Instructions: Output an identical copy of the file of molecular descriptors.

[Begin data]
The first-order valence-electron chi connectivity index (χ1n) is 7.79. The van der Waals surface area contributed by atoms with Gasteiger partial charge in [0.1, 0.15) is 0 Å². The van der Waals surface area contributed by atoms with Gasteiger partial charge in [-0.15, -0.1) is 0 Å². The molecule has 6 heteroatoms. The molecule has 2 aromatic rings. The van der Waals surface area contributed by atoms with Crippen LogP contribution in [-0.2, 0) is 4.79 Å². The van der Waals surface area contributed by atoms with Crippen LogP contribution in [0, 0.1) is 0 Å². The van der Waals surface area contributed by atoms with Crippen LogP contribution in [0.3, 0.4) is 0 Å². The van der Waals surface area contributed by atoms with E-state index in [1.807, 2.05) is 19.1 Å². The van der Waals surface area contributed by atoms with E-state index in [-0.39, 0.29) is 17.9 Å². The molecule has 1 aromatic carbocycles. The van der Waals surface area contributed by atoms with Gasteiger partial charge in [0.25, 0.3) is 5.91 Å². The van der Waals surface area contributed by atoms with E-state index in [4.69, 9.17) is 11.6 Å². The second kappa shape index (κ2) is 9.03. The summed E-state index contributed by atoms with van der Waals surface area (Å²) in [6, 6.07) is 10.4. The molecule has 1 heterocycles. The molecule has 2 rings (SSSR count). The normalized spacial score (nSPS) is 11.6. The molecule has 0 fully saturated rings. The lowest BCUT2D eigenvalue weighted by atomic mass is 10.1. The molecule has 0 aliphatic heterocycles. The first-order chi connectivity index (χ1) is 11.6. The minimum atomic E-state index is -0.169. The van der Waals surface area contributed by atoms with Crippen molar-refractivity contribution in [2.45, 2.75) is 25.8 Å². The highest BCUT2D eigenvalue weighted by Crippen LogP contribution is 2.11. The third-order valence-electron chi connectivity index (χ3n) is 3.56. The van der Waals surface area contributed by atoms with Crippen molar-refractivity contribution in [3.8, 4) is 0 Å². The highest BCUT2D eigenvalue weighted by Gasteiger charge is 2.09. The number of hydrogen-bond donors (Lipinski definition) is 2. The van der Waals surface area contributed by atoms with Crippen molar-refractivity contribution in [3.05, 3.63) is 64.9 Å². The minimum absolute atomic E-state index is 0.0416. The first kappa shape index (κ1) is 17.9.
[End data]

The first-order valence-electron chi connectivity index (χ1n) is 7.79. The van der Waals surface area contributed by atoms with Gasteiger partial charge in [0.1, 0.15) is 0 Å². The van der Waals surface area contributed by atoms with Gasteiger partial charge in [-0.15, -0.1) is 0 Å². The molecule has 6 heteroatoms. The molecule has 2 aromatic rings. The van der Waals surface area contributed by atoms with Crippen LogP contribution in [-0.2, 0) is 4.79 Å². The van der Waals surface area contributed by atoms with Crippen LogP contribution in [0, 0.1) is 0 Å². The van der Waals surface area contributed by atoms with Crippen LogP contribution in [0.3, 0.4) is 0 Å². The van der Waals surface area contributed by atoms with E-state index in [1.807, 2.05) is 19.1 Å². The van der Waals surface area contributed by atoms with E-state index in [-0.39, 0.29) is 17.9 Å². The molecule has 1 aromatic carbocycles. The van der Waals surface area contributed by atoms with Gasteiger partial charge in [0.25, 0.3) is 5.91 Å². The van der Waals surface area contributed by atoms with E-state index in [4.69, 9.17) is 11.6 Å². The second kappa shape index (κ2) is 9.03. The summed E-state index contributed by atoms with van der Waals surface area (Å²) in [6, 6.07) is 10.4. The molecule has 1 heterocycles. The molecule has 2 rings (SSSR count). The normalized spacial score (nSPS) is 11.6. The molecule has 0 fully saturated rings. The lowest BCUT2D eigenvalue weighted by atomic mass is 10.1. The molecule has 0 aliphatic heterocycles. The first-order chi connectivity index (χ1) is 11.6. The minimum atomic E-state index is -0.169. The van der Waals surface area contributed by atoms with Crippen molar-refractivity contribution in [2.45, 2.75) is 25.8 Å². The highest BCUT2D eigenvalue weighted by Crippen LogP contribution is 2.11. The third-order valence-electron chi connectivity index (χ3n) is 3.56. The van der Waals surface area contributed by atoms with Crippen molar-refractivity contribution in [3.8, 4) is 0 Å². The highest BCUT2D eigenvalue weighted by Gasteiger charge is 2.09. The number of hydrogen-bond donors (Lipinski definition) is 2. The van der Waals surface area contributed by atoms with Crippen molar-refractivity contribution in [3.05, 3.63) is 64.9 Å². The minimum absolute atomic E-state index is 0.0416. The first kappa shape index (κ1) is 17.9.